Breathing apparatus were created to provide a user with an independent supply of breathable air. S.C.U.B.A. (self- contained underwater breathing apparatus) gear is for underwater use, while work or emergency situations may require the use of gas masks or oxygen masks. There are a few categories used to describe the many types of breathing apparatus available.
Self-Contained Breathing Apparatus
A self-contained breathing apparatus, also referred to as a compressed air breathing apparatus, is often worn by fire or emergency work crews. A SCBA is comprised of a hose, a high pressure air tank, a regulator and a mouthpiece or mask. When a SCBA is used underwater, the acronym becomes SCUBA (self contained underwater breathing apparatus).
Closed-circuit SCBAs filter, supplement and re-circulate exhaled gas. Closed-circuit apparatus is typically used in environments in which bulky additions, such as a tube or high pressure air tank, would not be allowed. A mine rescue operation would call for a closed-circuit apparatus or re-breather, due to narrow passageways and time constrictions for a set air supply. Modern re-breathers or industrial breathing sets include the Biopack, which can be used for one to four hours.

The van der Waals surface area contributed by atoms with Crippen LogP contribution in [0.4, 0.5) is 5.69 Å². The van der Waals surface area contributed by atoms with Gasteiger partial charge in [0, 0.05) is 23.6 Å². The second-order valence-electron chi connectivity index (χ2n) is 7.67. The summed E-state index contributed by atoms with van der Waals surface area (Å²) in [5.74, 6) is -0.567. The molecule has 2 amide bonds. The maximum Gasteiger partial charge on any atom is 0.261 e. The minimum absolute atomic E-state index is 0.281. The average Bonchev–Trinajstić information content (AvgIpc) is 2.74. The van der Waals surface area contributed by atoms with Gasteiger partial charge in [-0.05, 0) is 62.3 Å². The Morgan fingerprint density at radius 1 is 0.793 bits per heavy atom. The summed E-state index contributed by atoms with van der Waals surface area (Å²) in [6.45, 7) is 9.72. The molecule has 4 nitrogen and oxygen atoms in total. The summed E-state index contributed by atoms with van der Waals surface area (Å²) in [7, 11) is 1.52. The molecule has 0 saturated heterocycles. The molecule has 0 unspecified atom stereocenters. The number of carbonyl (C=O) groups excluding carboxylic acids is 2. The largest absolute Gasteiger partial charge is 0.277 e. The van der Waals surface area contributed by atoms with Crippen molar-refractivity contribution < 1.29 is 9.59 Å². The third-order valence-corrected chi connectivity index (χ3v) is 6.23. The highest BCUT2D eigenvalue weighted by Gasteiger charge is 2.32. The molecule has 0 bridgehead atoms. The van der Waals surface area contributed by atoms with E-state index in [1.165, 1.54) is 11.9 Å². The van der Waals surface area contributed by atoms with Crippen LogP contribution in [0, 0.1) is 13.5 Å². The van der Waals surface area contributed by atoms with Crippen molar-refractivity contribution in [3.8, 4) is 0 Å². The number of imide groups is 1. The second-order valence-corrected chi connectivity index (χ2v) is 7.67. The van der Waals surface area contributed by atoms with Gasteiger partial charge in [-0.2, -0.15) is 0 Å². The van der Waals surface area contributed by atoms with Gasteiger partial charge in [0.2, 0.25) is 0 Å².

Open-circuit SCBAs or industrial breathing sets use filtered, compressed air, which is exhaled by the user. Once the air is exhaled, the amount of air available to the user is diminished, so there is a time limit. Open-circuit apparatus utilize air cylinders or canisters which can have anywhere from 30 minutes to one hour of air available.
Medical Breathing Apparatus
Breathing apparatus such as ventilators or respirators is critical to keeping distressed or injured newborns and infants alive. Ventilators and respirators are also used for elderly or injured patients who are having problems breathing on their own. Ventilators are machines that assist patients with breathing by using a tube placed into the windpipe; the air is mechanically moved in and out of the lungs when a patient cannot inhale or exhale oxygen.
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